Influenced by artists such as the Starn Twins, Farrelly is interested in pushing the boundaries of photography technically and physically. The work is not ‘perfect’ – multiple prints form a single image as the photographs are often cut and collaged together. Digital technology gives the photographer greater control over the content of the image. His most recent work for ‘Vietnam by Night’ is inspired by a recent trip Farrelly took to Vietnam.
Farrelly states; “Vietnam is a photographer’s paradise....During the day the street is alive with people, all trying to make a living; it is hot, there are cars, motor-bikes, and bicycles, carts and people everywhere. The frantic traffic is one thing that defines your experience in Vietnam, along with the constant hooting of horns.
During the night the atmosphere changed, people were winding down after a hard day. I realized that the culture was different at night than during the day. While the streets were still busy, people were taking some rest, socializing, eating in the cafes, also, travelling back home after a long hard day working or studying. The traffic was busy but less than in the day.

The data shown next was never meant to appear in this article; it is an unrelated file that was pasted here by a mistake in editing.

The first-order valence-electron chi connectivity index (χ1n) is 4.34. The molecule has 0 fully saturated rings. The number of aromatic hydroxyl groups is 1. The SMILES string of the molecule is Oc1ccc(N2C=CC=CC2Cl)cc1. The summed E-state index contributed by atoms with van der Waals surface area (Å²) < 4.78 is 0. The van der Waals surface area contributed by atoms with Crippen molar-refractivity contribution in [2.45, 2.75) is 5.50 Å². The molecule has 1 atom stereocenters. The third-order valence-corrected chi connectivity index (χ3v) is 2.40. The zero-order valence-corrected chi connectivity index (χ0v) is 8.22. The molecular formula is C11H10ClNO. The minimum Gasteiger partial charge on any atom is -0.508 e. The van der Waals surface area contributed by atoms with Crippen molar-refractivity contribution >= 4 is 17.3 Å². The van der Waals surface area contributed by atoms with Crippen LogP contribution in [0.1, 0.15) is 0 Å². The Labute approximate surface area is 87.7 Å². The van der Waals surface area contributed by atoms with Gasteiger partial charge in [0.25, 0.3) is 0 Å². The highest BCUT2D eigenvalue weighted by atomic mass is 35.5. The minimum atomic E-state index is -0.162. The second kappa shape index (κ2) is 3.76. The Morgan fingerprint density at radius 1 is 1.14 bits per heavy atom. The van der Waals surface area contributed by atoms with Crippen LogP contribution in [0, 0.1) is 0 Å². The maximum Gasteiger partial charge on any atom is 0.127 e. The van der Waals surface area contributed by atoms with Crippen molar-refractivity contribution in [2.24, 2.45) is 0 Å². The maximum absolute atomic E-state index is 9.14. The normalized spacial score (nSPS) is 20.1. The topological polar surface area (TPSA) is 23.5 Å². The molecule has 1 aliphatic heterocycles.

I noticed the lights from the cars on the bike riders, highlighting their shapes in the darkness and I decided to shoot out-of-focus which made the tones blur into one another --– the end result being a dream-like look to the images. I wanted to take the everyday experience, riding around town, and transform it through my work into an image of beauty, capturing the colour and movement in a different way.
The nightlife is rich and wonderful; the night scenes jump out from the darkness of the shadows, and the tones and saturation of the colours illuminate the streets. I contrasted these images from the other by shooting them in focus. They are like still life scenes, still moments, in bustling city life.” - Mark Farrelly, April 2012
Like a painter, Farrelly
is able to create an image that represents his feelings and world view,
rather than using the camera to merely document. The use of paint further
blurs the line between the real and imagined worlds as the image extends
beyond the edge of the photograph.
|darren b porter|
THE CANDY MAN